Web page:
More than 4 days after Hurricane Hermine left her mark on Florida, people in Pasco County are still dealing with flooding and damage.
Residents in Port Richey’s Palm Terrace Gardens were dealing with waist-deep water last week. Florence Powers is one of many on her block still cleaning up after the storm.
“It’s a mess, it’s a mess,” said Powers. “It came all the way up to the door and we were bailing that water just to keep it out of the house.”
Powers never imagined moving to Palm Terrace Gardens would put her property at risk.
“The first thing we asked when we moved into the house was if it’s a flood zone. And he said ‘no, it’s not.’ We’ve been flooded out three times in three years,” said Powers.
Even though residents say damaging floods are common after a major storm event, the neighborhood is not a FEMA-designated flood zone.
The Federal Emergency Management Agency updates Flood Insurance Rate Maps every five years. The most recent maps were updated September 2014.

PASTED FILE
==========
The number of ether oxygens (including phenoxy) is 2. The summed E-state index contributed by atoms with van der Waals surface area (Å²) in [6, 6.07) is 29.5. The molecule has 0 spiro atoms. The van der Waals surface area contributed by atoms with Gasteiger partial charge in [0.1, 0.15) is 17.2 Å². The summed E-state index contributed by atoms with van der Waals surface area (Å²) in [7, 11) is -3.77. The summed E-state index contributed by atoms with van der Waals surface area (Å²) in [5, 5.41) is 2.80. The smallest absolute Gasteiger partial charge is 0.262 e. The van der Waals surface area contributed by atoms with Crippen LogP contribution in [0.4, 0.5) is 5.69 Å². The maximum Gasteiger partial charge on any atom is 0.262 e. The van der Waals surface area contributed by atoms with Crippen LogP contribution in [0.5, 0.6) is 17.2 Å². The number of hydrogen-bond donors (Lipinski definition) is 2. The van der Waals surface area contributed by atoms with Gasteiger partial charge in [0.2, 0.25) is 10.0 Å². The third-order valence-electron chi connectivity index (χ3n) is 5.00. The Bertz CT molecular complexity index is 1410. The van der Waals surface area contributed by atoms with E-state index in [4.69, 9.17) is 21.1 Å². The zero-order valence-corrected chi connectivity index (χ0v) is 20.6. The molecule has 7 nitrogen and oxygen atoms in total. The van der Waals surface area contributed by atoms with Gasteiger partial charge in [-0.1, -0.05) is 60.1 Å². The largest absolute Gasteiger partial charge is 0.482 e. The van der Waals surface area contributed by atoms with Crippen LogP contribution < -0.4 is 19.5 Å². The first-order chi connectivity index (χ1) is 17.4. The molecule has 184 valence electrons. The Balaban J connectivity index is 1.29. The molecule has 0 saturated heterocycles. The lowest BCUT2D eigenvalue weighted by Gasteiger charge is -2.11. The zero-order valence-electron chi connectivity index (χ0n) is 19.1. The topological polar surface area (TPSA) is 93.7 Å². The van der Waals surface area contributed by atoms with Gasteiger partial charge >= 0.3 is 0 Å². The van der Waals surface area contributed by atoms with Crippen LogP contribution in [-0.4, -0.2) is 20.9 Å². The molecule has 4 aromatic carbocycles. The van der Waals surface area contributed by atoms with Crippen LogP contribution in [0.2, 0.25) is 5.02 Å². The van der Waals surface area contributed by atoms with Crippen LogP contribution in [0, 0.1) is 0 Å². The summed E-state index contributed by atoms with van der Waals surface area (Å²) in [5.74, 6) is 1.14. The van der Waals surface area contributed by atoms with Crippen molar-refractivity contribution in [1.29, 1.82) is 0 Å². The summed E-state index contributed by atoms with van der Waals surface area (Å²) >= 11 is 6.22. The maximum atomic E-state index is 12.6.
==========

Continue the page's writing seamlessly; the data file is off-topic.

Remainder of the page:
“Every time we get those hard rains, boy my heart start pounding because the first thing I think is I’m going to get flooded again,” said Palm Terrace Gardens resident Hazel Quarterman.
FEMA records indicate the area is prone to only quote “moderate” flooding.
According to Pasco County Public Works, the Port Richey neighborhood is within the Double Hammock watershed. Pasco County and Southwest Florida Water Management District are co-funding an ongoing Watershed Management Plan study. New flood zone maps will be developed that could include changes to Palm Terrace Gardens’ designation and sent for incorporation into FEMA’s Flood Insurance Rate Maps.
Neighbors say flooding is always a concern due to poor drainage at a retention pond on Foxbloom Drive.
Pasco County officials say they are working on a long-term project to improve the area’s infrastructure.
“We are laying about 1,000 foot of hose with three pumps,” said Kevin Guthrie, Director of Emergency Services for Pasco County. “A 6 inch pump and two 8 inch pumps to get that pumped into another reservoir system to start helping those individuals.”
While neighbors in Palm Terrace Gardens wait for a permanent fix, many are left paying for voluntary flood insurance.
“We thought we were safe here,” said Powers. “We didn’t even have flood insurance but we just now got flood insurance and that saved ourselves this time.”